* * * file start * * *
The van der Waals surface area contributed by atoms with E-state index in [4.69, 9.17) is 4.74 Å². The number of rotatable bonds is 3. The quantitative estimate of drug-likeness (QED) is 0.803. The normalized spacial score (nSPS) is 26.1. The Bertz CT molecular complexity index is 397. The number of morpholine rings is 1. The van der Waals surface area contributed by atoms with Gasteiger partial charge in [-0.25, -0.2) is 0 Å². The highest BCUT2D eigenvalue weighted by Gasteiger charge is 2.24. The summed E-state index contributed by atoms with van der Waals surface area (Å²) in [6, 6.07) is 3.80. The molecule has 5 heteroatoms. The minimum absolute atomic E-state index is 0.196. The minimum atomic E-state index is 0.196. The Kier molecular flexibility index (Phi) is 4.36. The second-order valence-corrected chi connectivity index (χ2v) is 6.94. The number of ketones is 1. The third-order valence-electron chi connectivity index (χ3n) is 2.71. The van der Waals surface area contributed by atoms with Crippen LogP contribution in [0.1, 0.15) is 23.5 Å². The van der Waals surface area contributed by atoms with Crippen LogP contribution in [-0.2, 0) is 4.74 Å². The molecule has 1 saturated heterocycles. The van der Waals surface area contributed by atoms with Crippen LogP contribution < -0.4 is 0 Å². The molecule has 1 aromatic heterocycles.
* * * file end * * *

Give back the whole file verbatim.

The van der Waals surface area contributed by atoms with E-state index in [4.69, 9.17) is 4.74 Å². The number of rotatable bonds is 3. The quantitative estimate of drug-likeness (QED) is 0.803. The normalized spacial score (nSPS) is 26.1. The Bertz CT molecular complexity index is 397. The number of morpholine rings is 1. The van der Waals surface area contributed by atoms with Gasteiger partial charge in [-0.25, -0.2) is 0 Å². The highest BCUT2D eigenvalue weighted by Gasteiger charge is 2.24. The summed E-state index contributed by atoms with van der Waals surface area (Å²) in [6, 6.07) is 3.80. The molecule has 5 heteroatoms. The minimum absolute atomic E-state index is 0.196. The minimum atomic E-state index is 0.196. The Kier molecular flexibility index (Phi) is 4.36. The second-order valence-corrected chi connectivity index (χ2v) is 6.94. The number of ketones is 1. The third-order valence-electron chi connectivity index (χ3n) is 2.71. The van der Waals surface area contributed by atoms with Crippen LogP contribution in [0.1, 0.15) is 23.5 Å². The van der Waals surface area contributed by atoms with Crippen LogP contribution in [-0.2, 0) is 4.74 Å². The molecule has 1 saturated heterocycles. The van der Waals surface area contributed by atoms with Crippen LogP contribution < -0.4 is 0 Å². The molecule has 1 aromatic heterocycles.